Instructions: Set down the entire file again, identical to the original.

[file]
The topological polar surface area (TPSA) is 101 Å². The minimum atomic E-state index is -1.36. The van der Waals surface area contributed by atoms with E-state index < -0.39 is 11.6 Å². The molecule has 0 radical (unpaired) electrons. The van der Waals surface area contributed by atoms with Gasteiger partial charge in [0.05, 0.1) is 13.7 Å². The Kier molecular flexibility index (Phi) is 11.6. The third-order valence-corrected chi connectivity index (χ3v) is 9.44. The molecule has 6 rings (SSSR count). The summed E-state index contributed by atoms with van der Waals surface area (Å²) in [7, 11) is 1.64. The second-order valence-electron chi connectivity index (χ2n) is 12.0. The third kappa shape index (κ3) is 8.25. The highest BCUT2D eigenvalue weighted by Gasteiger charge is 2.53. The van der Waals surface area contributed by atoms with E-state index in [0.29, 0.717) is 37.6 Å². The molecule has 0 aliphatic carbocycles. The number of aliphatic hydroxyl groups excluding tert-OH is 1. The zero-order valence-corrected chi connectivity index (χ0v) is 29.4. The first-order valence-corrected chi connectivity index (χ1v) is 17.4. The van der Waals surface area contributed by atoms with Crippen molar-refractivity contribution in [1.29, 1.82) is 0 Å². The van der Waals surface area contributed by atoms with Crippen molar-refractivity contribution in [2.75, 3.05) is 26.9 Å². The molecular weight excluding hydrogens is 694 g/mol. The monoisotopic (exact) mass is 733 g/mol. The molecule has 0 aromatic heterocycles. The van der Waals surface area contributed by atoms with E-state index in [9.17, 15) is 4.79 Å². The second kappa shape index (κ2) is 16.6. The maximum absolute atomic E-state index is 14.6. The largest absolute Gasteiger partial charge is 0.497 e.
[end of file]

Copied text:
The topological polar surface area (TPSA) is 101 Å². The minimum atomic E-state index is -1.36. The van der Waals surface area contributed by atoms with E-state index < -0.39 is 11.6 Å². The molecule has 0 radical (unpaired) electrons. The van der Waals surface area contributed by atoms with Gasteiger partial charge in [0.05, 0.1) is 13.7 Å². The Kier molecular flexibility index (Phi) is 11.6. The third-order valence-corrected chi connectivity index (χ3v) is 9.44. The molecule has 6 rings (SSSR count). The summed E-state index contributed by atoms with van der Waals surface area (Å²) in [7, 11) is 1.64. The second-order valence-electron chi connectivity index (χ2n) is 12.0. The third kappa shape index (κ3) is 8.25. The highest BCUT2D eigenvalue weighted by Gasteiger charge is 2.53. The van der Waals surface area contributed by atoms with E-state index in [0.29, 0.717) is 37.6 Å². The molecule has 0 aliphatic carbocycles. The number of aliphatic hydroxyl groups excluding tert-OH is 1. The zero-order valence-corrected chi connectivity index (χ0v) is 29.4. The first-order valence-corrected chi connectivity index (χ1v) is 17.4. The van der Waals surface area contributed by atoms with Crippen molar-refractivity contribution in [1.29, 1.82) is 0 Å². The van der Waals surface area contributed by atoms with Crippen molar-refractivity contribution in [2.75, 3.05) is 26.9 Å². The molecular weight excluding hydrogens is 694 g/mol. The monoisotopic (exact) mass is 733 g/mol. The molecule has 0 aromatic heterocycles. The van der Waals surface area contributed by atoms with E-state index in [9.17, 15) is 4.79 Å². The second kappa shape index (κ2) is 16.6. The maximum absolute atomic E-state index is 14.6. The largest absolute Gasteiger partial charge is 0.497 e.